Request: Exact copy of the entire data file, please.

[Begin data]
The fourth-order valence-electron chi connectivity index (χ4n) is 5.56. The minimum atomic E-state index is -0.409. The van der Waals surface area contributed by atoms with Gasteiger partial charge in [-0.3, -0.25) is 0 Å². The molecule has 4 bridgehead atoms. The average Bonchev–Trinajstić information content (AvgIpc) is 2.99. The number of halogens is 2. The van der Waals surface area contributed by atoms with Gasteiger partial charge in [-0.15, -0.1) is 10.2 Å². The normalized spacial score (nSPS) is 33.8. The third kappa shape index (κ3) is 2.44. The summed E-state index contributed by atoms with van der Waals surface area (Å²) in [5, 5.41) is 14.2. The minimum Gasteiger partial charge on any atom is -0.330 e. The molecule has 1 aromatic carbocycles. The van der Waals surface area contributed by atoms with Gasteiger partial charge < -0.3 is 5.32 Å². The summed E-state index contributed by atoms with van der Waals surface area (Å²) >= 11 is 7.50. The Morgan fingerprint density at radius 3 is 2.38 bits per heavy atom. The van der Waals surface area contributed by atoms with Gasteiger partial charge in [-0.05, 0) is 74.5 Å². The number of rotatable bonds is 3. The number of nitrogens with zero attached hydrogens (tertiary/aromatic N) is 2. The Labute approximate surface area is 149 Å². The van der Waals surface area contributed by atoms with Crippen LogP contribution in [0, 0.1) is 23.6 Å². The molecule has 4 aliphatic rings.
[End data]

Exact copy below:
The fourth-order valence-electron chi connectivity index (χ4n) is 5.56. The minimum atomic E-state index is -0.409. The van der Waals surface area contributed by atoms with Gasteiger partial charge in [-0.3, -0.25) is 0 Å². The molecule has 4 bridgehead atoms. The average Bonchev–Trinajstić information content (AvgIpc) is 2.99. The number of halogens is 2. The van der Waals surface area contributed by atoms with Gasteiger partial charge in [-0.15, -0.1) is 10.2 Å². The normalized spacial score (nSPS) is 33.8. The third kappa shape index (κ3) is 2.44. The summed E-state index contributed by atoms with van der Waals surface area (Å²) in [5, 5.41) is 14.2. The minimum Gasteiger partial charge on any atom is -0.330 e. The molecule has 1 aromatic carbocycles. The van der Waals surface area contributed by atoms with Gasteiger partial charge < -0.3 is 5.32 Å². The summed E-state index contributed by atoms with van der Waals surface area (Å²) >= 11 is 7.50. The Morgan fingerprint density at radius 3 is 2.38 bits per heavy atom. The van der Waals surface area contributed by atoms with Gasteiger partial charge in [-0.05, 0) is 74.5 Å². The number of rotatable bonds is 3. The number of nitrogens with zero attached hydrogens (tertiary/aromatic N) is 2. The Labute approximate surface area is 149 Å². The van der Waals surface area contributed by atoms with Crippen LogP contribution in [0, 0.1) is 23.6 Å². The molecule has 4 aliphatic rings.